'Spring cleaning' begins at federal agencies

The Capitol is seen at sunrise in Washington, Wednesday, April 5, 2017. The Trump administration and Republican lawmakers plan to continue their uphill effort to exhume the House GOP's health care bill, but remain adrift and divided over how to reshape it to attract enough votes to muscle it through the chamber. (AP Photo/J. Scott Applewhite)

Spring means the deep freeze is over, at least when it comes to government jobs.

While the temporary federal hiring freeze ordered by President Donald Trump over, that hardly means a free-for-all.

Turns out, the purse strings are getting even tighter.

Trump promised he'd trim the government fat, and now federal agencies are on the clock, time ticking away before they have to submit a June 30 "re-organization" plan.

That may mean fewer employees, and downsizing.

“It’ll mean less services to the American public…it could also hurt Maryland’s economy, take the SS admin for example, if you’re cutting positions there, it means fewer people are going to get their SS checks on time,” said Sen. Chris Van Hollen (D- Maryland).

But in a survey of federal employees, when asked if their agency effectively deals with poor performers who can't or won't improve, only 29 percent said yes.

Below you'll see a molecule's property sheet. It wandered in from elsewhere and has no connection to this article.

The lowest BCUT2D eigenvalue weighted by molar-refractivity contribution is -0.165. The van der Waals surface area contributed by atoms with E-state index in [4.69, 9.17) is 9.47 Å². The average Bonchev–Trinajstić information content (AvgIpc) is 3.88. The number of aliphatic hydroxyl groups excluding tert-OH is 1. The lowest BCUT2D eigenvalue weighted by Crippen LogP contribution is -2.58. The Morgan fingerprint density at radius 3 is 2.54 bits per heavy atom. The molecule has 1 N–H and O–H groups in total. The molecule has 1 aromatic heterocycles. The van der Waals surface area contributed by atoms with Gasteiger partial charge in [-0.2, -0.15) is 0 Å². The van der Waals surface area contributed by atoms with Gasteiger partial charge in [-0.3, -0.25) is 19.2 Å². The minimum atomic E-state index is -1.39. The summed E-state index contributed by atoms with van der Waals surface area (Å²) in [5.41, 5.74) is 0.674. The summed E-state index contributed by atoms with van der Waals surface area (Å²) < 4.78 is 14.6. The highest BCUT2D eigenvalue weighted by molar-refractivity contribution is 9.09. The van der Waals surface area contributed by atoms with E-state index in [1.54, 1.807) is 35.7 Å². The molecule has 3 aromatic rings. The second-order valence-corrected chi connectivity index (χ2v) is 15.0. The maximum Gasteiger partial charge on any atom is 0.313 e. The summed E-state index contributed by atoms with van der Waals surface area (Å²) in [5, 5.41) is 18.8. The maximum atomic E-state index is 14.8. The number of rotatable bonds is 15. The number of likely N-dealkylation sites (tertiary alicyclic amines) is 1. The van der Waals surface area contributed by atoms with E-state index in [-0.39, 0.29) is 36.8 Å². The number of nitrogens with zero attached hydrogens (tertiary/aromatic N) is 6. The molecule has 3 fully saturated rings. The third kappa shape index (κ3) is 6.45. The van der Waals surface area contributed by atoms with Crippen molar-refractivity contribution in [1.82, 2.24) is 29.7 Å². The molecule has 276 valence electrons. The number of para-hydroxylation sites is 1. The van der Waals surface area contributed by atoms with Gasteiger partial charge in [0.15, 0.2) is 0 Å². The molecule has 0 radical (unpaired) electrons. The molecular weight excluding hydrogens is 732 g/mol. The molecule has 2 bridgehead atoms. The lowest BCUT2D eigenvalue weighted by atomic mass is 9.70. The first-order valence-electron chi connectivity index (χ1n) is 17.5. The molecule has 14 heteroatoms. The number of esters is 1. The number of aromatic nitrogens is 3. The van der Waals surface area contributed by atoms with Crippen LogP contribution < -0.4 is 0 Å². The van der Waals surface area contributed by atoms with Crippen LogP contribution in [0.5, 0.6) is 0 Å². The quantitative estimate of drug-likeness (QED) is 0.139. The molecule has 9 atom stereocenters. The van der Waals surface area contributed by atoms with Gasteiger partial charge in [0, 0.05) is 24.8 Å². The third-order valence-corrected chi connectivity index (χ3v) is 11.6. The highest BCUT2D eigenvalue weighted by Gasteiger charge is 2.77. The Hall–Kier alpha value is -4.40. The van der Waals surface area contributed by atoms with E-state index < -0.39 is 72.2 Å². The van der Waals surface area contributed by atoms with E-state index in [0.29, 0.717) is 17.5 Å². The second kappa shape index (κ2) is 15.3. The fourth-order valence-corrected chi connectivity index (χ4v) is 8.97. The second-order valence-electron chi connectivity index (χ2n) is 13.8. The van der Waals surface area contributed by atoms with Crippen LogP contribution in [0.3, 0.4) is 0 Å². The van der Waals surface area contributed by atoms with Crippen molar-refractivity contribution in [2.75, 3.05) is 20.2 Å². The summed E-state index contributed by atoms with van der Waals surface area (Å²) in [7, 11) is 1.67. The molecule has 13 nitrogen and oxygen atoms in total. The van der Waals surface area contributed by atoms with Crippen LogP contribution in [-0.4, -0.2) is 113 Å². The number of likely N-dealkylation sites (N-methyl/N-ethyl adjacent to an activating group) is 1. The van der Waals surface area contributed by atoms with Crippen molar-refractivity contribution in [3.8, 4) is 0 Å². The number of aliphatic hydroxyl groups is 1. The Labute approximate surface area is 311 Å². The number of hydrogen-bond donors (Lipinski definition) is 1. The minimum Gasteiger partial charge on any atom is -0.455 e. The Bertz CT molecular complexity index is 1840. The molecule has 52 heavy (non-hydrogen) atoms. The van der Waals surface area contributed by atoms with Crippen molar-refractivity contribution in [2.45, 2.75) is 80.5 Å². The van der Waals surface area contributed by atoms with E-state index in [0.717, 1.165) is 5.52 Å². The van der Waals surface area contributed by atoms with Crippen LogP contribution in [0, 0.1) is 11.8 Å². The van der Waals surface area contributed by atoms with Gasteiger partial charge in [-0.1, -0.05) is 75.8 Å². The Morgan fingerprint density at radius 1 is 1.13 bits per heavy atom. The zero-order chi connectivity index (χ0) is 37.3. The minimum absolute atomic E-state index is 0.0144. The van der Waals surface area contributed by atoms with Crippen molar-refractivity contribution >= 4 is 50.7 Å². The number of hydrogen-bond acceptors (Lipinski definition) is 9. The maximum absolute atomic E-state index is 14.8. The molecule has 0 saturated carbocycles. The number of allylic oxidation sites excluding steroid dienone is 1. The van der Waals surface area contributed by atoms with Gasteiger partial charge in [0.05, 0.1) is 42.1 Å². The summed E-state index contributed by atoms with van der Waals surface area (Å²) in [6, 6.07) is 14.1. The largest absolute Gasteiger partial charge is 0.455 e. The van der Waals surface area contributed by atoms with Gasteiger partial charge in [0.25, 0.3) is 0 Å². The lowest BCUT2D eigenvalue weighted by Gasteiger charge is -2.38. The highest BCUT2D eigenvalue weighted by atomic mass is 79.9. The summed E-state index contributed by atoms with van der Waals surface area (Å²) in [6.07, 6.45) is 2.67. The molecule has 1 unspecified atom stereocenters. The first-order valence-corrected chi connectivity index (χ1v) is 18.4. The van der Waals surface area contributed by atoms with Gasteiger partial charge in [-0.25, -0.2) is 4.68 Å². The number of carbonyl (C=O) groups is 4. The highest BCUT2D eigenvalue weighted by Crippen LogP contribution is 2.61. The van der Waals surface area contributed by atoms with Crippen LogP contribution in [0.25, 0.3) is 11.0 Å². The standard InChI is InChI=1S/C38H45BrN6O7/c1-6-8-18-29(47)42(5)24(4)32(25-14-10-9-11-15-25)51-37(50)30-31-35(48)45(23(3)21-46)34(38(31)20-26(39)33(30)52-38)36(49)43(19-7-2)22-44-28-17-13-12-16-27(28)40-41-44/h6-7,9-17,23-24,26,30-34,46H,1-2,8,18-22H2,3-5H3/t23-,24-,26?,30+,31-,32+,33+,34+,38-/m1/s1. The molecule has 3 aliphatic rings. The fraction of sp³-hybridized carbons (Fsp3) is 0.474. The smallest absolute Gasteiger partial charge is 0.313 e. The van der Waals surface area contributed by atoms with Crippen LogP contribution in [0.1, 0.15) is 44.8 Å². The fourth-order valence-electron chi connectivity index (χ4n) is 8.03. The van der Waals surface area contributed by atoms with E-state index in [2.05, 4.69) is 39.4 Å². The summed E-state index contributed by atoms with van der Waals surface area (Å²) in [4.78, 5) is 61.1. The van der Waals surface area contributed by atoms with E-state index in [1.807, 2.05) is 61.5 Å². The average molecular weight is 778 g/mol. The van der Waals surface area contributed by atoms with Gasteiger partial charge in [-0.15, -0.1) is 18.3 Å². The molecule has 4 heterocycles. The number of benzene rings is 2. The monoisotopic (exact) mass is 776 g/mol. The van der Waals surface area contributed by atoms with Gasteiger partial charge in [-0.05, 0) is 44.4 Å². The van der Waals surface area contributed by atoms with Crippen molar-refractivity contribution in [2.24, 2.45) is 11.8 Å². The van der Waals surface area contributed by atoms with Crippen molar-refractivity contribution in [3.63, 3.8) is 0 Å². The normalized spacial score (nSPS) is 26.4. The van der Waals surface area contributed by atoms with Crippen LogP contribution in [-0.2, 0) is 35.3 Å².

“Just like a business operation, you need to understand how the agencies work, what they do, where the efficiencies are," said C.R.E.W. vice chair and board member Richard Painter.

The Citizens for Responsibility and Ethics in Washington said a reorganization of the government's $4 million employees can be helpful but only after cabinet nominees are confirmed and can oversee it first-hand.

“If they go into the agencies and start gutting parts of the agencies without understanding how they work we are going to have comp chaos.”

The White House said a reorganization should unite Democrats and Republicans.

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